There is no immunity protecting the County of Santa Clara. Owens v. City of Independence, 445 U.S. 622, 100 S.Ct. 1398, 63 L.Ed.2d 673 (1980); Gorman Towers, 626 F.2d at 613. Though both Owens and Gorman Towers dealt with cities, their rationale applies to the case of counties as well.
The individual members of the Board of Supervisors enjoy no absolute immunity from actions arising out of the order directing the County counsel to institute an action, the purpose of which was to abate Kuzinich's businesses. The order was not a legislative act, but rather an executive one. As to such acts the supervisors enjoy a qualified rather than an absolute immunity. See Morrison v. Jones, 607 F.2d 1269 (9th Cir. 1979).
THE CONSPIRACY CLAIM
The affidavits show that the defendant Diridon did not conspire with the defendant Engelbrecht, and the judgment insofar as it dismisses Count II of the complaint is affirmed.
(Page 10) We note that in Young v. American Mini Theatres, Inc., 427 U.S. 50, 96 S.Ct. 2440, 49 L.Ed.2d 310 (1976), the Court discussed the fact that the impact of the Detroit ordinance on free speech was minimal because adult movies could operate in other parts of Detroit. The trial judge on remand should consider that problem as a part of the general balancing necessary in cases of this sort. See Keego Harbor Co. v. City of Keego Harbor, 657 F.2d 94 (6th Cir. 1981); CLR Corp. v. Henline, 520 F. Supp. 760 (W.D.Mich. 1981).
Following the filing of the opinion in this matter on October 13, 1982, the panel was advised that the Court of Appeal of the State of California, First Appellate District, Division Three, had decided the case of County of Santa Clara v. Peter Kuzinich, Sr., A013033, 1 Civ. No. 51659, Super.Ct. No. 460801. In that case the California Court of Appeal sustained an order of the trial court denying a preliminary injunction. In so doing, it passed on the constitutionality of the ordinances in question in this language:
It is a sufficient response to appellant's challenge that we find the ordinance is valid on its face and that it is reasonably probable that the validity of the zoning ordinance would be sustained at a trial on the merits. ( DeMott v. Board of Police Comrs. (1981) 122 Cal.App.3d 296, 299-301 [175 Cal.Rptr. 879]; People v. Adult World Bookstore (1980) 108 Cal.App.3d 404, 408 [166 Cal.Rptr. 519].) Accordingly, if this were the only issue before us, we would conclude that the trial court did not abuse its discretion in granting the request for a preliminary injunction.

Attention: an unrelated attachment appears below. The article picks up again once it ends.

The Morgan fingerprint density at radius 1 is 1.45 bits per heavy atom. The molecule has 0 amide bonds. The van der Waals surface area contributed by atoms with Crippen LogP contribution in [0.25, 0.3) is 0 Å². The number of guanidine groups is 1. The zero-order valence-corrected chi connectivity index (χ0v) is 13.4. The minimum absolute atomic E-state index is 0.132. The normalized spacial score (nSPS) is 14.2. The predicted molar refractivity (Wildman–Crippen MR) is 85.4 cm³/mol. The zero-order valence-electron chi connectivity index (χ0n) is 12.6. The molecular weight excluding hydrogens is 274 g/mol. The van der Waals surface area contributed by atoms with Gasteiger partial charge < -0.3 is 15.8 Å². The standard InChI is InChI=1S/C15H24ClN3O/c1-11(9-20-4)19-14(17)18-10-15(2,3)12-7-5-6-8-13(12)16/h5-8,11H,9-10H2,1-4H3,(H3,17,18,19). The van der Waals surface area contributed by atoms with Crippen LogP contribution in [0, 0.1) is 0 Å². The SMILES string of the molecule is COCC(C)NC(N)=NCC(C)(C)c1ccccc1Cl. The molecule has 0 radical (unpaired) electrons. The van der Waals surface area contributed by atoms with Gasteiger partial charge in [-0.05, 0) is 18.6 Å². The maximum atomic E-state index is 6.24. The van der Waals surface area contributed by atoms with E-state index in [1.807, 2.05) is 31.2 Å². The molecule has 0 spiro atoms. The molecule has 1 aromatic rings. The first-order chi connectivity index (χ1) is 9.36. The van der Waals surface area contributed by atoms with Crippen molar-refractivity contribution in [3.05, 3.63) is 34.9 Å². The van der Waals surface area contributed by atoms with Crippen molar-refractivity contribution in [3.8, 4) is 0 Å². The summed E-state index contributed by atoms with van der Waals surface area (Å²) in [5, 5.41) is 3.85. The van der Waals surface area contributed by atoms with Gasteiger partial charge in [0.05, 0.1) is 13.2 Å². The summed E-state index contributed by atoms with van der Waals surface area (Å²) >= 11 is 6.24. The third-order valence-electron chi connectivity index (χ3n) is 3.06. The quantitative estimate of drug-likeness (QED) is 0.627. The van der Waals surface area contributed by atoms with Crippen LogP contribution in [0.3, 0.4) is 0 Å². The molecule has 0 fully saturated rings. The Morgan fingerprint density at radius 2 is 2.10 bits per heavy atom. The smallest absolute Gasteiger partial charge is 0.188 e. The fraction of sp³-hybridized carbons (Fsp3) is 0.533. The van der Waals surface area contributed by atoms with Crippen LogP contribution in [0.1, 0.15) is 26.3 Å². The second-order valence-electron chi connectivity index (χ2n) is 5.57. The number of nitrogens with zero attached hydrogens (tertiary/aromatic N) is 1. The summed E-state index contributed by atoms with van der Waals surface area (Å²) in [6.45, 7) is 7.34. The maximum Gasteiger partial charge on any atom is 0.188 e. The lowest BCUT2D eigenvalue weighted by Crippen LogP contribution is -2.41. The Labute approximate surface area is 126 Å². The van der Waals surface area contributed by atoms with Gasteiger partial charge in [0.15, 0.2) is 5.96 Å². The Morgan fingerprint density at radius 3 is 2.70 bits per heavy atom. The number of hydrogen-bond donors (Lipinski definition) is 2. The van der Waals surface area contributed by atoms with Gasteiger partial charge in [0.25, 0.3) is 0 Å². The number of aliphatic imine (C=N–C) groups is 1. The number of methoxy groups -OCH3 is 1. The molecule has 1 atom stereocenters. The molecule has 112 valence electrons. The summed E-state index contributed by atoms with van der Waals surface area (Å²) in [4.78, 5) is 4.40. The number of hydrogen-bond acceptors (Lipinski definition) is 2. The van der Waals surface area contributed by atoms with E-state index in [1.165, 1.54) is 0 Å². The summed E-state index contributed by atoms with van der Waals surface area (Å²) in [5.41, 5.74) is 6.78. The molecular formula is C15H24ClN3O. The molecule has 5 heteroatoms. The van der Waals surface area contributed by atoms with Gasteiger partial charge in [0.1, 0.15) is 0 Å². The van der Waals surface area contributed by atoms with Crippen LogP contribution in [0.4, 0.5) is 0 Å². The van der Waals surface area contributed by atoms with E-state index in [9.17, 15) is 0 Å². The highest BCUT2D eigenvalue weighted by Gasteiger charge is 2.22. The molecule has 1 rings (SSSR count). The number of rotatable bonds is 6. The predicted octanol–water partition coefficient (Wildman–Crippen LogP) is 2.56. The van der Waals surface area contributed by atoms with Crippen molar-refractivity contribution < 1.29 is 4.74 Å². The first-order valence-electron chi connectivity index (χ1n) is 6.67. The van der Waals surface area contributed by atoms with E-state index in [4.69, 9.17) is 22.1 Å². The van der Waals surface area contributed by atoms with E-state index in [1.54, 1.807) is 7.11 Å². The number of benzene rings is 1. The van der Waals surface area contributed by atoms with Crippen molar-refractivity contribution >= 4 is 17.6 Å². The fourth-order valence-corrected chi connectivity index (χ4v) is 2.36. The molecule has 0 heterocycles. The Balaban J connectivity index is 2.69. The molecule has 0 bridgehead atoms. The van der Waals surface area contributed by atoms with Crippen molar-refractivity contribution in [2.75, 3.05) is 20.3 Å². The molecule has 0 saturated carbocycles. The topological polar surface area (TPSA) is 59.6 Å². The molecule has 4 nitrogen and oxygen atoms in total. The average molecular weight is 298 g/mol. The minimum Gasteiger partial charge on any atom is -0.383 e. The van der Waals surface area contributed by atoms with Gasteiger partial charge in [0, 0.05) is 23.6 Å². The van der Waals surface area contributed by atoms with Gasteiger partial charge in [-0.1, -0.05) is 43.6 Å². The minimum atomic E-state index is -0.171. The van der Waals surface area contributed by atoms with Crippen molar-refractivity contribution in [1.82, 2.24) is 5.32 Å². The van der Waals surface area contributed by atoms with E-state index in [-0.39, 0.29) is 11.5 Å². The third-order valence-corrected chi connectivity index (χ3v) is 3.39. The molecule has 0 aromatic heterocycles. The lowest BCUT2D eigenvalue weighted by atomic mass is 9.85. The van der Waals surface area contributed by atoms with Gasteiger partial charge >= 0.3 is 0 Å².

It is now suggested that the decision of the California Court of Appeal became final prior to the finality of the decision of this court and is therefore res judicata and the basis for collateral estoppel.
It is settled law that, unless a state's res judicata rules violate due process, federal courts hearing 42 U.S.C. § 1983 actions apply the rules of the state court from which the judgment issues. Allen v. McCurry, 449 U.S. 90, 96, 101 S.Ct. 411, 416, 66 L.Ed.2d 308 (1980); Kremer v. Chemical Construction Corp., ___ U.S. ___, 102 S.Ct. 1883, 1889, 1897-98, 72 L.Ed.2d 262 (1982). In California,
The granting or denial of a preliminary injunction does not amount to an adjudication of the ultimate rights in controversy. It merely determines that the court, balancing the respective equities of the parties, concludes that, pending a trial on the merits, the defendant should or that he should not be restrained from exercising the right claimed by him.
Continental Baking Co. v. Katz, 68 Cal.2d 512, 528, 67 Cal.Rptr. 761, 771, 439 P.2d 889, 899 (1968) (quoting Miller Lux v. Madera Canal Irrigation Co., 155 Cal. 59, 62-63, 99 P. 502, 511 (1909)). As such, issues litigated in a preliminary injunction action are not res judicata and do not form a basis for collateral estoppel.
In this case it is clear that the state court in County of Santa Clara v. Hayden Kuzinich, Nos. A013032 and A013033 (Cal. Ct.App. Sept. 30, 1982), did not intend a final adjudication of the constitutionality of the ordinance as applied. Instead, although stating that the ordinance was valid on its face, the court noted only that it is "reasonably probable" that the validity of the ordinance as applied would be sustained at trial. Id. at 8. See Bomberger v. McKelvey, 35 Cal.2d 607, 220 P.2d 729 (1950).